The Goodbye Year

Two weeks ago my younger son started his last year of high school. It’s hard to believe that at this time next year he’ll likely be off to college and our house will be an empty nest. My husband and I have spent the last 20 years nurturing and caring for our kids and in the blink of an eye, they’ll be gone.

This will be a year of goodbyes and farewells to routines that have shaped our daily lives. We recently attended our final back-to-school night–ever. We toured our son’s classrooms and heard about how he’d be reading “Frankenstein” in English class, comparing Christianity, Buddhism and Islam in religion class, and preparing for the AP exam in Spanish class. I found myself getting excited about what TJ would be learning and wishing I could go back to high school too. But then I remembered the social pressures and dramas of being a teenager and I decided I preferred being an adult.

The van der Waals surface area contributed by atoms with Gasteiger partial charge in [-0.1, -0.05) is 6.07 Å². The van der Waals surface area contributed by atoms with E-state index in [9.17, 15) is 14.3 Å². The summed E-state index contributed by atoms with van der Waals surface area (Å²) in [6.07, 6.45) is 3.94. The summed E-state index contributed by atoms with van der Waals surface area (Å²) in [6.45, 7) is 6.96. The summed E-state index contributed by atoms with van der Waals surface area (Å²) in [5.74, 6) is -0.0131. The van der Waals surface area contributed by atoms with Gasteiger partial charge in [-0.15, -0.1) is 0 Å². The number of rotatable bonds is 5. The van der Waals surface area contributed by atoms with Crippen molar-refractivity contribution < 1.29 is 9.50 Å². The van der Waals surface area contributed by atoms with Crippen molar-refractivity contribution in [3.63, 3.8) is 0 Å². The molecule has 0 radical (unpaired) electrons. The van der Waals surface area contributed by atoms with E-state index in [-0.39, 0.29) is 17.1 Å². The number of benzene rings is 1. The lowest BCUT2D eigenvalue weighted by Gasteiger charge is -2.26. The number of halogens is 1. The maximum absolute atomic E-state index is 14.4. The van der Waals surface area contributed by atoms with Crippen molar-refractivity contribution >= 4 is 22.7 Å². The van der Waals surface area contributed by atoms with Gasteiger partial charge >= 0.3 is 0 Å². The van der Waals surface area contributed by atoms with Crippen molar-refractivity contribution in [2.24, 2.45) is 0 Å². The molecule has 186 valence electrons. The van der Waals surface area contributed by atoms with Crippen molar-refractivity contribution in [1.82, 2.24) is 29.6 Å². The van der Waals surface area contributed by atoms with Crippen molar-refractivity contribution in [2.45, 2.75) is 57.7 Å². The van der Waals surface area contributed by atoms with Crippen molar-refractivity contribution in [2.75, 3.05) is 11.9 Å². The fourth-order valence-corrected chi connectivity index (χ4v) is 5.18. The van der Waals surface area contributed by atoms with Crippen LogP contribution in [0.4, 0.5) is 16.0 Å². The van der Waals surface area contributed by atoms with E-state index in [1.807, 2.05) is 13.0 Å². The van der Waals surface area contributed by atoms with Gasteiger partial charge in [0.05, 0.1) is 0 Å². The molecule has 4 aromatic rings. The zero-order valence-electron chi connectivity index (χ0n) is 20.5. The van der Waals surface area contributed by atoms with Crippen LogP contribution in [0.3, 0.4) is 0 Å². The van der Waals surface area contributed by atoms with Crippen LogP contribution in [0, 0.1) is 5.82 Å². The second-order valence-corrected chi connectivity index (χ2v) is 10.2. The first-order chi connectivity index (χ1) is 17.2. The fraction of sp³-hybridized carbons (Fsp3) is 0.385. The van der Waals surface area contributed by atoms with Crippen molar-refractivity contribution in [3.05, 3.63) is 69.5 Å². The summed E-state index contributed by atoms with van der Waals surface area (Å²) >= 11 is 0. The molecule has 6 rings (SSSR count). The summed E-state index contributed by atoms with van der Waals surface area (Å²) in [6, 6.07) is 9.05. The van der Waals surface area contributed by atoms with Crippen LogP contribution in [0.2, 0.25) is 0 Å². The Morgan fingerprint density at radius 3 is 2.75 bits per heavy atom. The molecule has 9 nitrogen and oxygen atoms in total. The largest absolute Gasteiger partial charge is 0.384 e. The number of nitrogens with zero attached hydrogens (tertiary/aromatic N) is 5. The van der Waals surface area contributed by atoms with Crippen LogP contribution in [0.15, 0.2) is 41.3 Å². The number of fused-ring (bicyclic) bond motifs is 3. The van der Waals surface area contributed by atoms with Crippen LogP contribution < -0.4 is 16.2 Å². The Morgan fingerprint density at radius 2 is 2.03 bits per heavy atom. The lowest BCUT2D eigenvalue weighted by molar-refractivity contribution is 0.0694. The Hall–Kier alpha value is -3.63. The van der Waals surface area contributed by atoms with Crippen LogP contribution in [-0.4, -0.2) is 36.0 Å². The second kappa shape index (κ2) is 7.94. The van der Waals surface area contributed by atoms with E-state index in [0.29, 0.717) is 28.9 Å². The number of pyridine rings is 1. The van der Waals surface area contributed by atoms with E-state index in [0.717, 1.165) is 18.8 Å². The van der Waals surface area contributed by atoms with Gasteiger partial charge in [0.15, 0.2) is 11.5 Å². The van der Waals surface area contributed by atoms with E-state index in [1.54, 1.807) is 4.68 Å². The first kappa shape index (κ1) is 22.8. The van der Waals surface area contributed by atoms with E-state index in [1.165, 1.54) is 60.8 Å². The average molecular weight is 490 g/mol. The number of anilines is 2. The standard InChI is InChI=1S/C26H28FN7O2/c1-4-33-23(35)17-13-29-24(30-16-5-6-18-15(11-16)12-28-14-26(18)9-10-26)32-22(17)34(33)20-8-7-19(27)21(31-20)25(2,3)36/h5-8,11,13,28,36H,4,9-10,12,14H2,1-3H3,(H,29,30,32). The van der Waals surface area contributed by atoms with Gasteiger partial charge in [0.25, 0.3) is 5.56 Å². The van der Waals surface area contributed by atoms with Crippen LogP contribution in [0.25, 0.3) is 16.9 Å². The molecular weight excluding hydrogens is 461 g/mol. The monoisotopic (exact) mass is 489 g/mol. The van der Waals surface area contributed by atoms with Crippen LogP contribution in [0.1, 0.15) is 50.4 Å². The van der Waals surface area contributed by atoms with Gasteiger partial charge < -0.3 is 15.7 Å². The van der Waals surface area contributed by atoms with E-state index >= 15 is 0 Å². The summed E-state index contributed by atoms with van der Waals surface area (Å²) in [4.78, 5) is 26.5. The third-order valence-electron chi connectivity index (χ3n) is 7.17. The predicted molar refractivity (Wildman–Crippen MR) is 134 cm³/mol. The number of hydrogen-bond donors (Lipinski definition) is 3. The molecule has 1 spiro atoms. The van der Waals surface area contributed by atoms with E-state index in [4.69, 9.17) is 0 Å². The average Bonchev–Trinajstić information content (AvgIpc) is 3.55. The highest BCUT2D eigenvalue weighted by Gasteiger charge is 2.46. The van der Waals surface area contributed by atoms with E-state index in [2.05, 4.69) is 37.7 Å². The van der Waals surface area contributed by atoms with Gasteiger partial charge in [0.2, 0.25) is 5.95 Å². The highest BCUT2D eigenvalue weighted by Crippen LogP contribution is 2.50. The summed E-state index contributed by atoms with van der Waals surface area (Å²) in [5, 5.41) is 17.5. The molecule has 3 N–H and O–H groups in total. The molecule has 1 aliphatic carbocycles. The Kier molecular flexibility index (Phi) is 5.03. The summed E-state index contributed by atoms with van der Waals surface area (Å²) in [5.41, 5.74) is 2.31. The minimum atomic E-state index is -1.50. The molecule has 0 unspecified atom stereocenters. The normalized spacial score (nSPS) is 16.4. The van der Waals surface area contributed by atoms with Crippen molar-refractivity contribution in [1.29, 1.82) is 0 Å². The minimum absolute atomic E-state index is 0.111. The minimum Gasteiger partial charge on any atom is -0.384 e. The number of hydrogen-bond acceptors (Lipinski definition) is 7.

It seems like just last year TJ was 4, building forts out of blankets and cushions in the family room. And I was his accomplice, supplying a desk lamp to brighten up one “room” and little cut-up sandwiches for sustenance. Later we would watch one of his favorite movies, like “Dumbo,” or cycle through our five-disc set of vintage Pink Panther cartoons. Just one more episode, he’d cry, as I declared it was time for dinner. There is a certain symbiosis between a parent and a young child that can never be recaptured.